Like the Abbey of St-Victor, Ste-Geneviève became a celebrated seat of learning and the site of a great medieval library. St-Victor, Ste-Geneviève, and Notre-Dame were the cradles of the University of Paris. Peter de Ferrière, Abbot of St-Victor, was at one time prior of Épinay, a priory of Ste-Geneviève; William of Auxerre, a professed canon of St-Victor in 1254, held the office of cellarer, and became Abbot of Ste-Geneviève; and Marcel, successively canon at St-Victor and Ste-Geneviève, was in 1198 made Abbot of Cisoing.[4]

In later centuries this abbey fell into the hands of abbots in commendam. In the early seventeenth century Cardinal de La Rochefoucauld undertook the reforms required by the Council of Trent. He brought from Senlis Charles Faure (d. 1644),[5] who had already restored the canonical rule in the ancient Abbey of Silvanect. Once more the Rule of St. Augustine was faithfully observed at Ste-Geneviève's which became the mother-house of the Gallican Congrégation de France, an association of the Augustinian abbeys called the Génovéfains or "Canons Regular of Ste. Genevieve".

The Tour Clovis
The Tour Clovis

By the middle of the seventeenth century the abbot-general of the congregation had under his jurisdiction more than one hundred abbeys and priories. Men like Fronteau, chancellor of the university and author of many works, Laleman, Chapponel, Reginier, Chengot, Beurier, du Moulinet, founder of the national library, and Augustine Hay, a Scotsman who wrote the Scotia sacra and officiated at Holyrood, Scotland, in 1687, were sons of the French congregation. The astronomer Alexandre Guy Pingré was librarian of Sainte-Geneviève.

In 1744, King Louis XV decided to replace the abbey church, then in poor condition. An immense abbey church over the old crypt was built, to designs by Jacques-Germain Soufflot; in part rebuilt, it serves today as the Panthéon.[6] The Abbey of Saint Genevieve was renamed as the Panthéon due to the French Revolution, and the secularization of religion once the revolution started.[7] The Panthéon was constructed with a united lightness of construction of Gothic churches with the purity and magnificence of Greek architecture. The remodeling of the Abbey of Saint Genevieve was completed right after the French Revolution started in 1790.[8] Architect, Jacques-Germain Soufflot, died in 1789 and his pupil, Jean-Baptiste Rondelet completed the Panthéon in his absence. The abbey church was devastated during the French Revolution. The architectural lanterns and bells were removed from the facade. All of the religious friezes and statues were destroyed in 1791, to be it replaced by statuary and murals on patriotic themes.[9] The relics of Saint Geneviève were burnt; what could be salvaged were placed at Saint-Étienne-du-Mont.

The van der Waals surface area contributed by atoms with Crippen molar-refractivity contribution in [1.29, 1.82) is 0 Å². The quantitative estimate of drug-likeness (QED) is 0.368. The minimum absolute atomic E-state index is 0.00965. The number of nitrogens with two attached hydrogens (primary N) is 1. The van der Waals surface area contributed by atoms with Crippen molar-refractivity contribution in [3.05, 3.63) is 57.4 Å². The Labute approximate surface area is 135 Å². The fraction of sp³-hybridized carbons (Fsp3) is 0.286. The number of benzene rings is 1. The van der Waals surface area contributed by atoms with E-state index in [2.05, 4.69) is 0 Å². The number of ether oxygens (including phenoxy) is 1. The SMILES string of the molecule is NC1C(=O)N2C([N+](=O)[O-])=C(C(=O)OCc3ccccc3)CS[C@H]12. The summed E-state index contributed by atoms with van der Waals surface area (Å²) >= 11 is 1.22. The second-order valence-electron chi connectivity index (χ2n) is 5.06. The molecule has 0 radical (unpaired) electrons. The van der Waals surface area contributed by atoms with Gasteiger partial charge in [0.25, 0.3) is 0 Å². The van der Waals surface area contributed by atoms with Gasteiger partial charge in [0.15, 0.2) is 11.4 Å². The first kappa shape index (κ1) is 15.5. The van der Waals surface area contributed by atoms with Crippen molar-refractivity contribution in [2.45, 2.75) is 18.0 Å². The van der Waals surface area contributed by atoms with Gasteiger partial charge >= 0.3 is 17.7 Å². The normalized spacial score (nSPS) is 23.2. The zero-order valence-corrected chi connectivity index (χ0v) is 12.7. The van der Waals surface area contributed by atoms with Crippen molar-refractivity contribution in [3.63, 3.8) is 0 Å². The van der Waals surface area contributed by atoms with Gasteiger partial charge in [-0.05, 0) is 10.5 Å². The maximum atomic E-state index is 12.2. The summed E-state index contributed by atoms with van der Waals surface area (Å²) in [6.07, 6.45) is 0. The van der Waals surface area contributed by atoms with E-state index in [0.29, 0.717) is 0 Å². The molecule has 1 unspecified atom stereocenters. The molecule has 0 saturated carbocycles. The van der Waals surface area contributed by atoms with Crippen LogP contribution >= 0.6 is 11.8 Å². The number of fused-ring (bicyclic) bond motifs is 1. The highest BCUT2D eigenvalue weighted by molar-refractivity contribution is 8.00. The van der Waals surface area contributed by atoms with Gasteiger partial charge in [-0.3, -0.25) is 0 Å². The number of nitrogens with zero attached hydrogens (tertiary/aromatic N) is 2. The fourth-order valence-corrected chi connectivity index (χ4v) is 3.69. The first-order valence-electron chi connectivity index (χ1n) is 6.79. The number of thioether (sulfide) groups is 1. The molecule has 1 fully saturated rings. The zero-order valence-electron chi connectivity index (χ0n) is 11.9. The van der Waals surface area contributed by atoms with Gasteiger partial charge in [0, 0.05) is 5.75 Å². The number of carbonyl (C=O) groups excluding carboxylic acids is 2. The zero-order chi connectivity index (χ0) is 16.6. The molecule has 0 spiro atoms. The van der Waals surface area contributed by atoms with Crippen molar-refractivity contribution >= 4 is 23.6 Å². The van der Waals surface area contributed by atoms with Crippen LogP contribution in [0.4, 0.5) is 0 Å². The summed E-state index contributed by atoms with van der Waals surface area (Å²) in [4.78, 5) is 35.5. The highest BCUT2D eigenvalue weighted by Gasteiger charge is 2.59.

In 1636, an religious institute named the "Daughters of Ste. Geneviève", was founded by Francesca de Blosset, with the object of nursing the sick and teaching young girls. A somewhat similar institute, had been founded under the invocation of the Holy Trinity in 1611 by Marie Bonneau de Rubella Beauharnais de Miramion. These two institutes were united in 1665, and the associates called the Canonesses of Ste. Geneviève. The members took no vows, but merely promised obedience to the rules as long as they remained in the institute. Suppressed during the Revolution, the institute was revived in 1806 by Jeanne-Claude Jacoulet under the name of the Sisters of the Holy Family.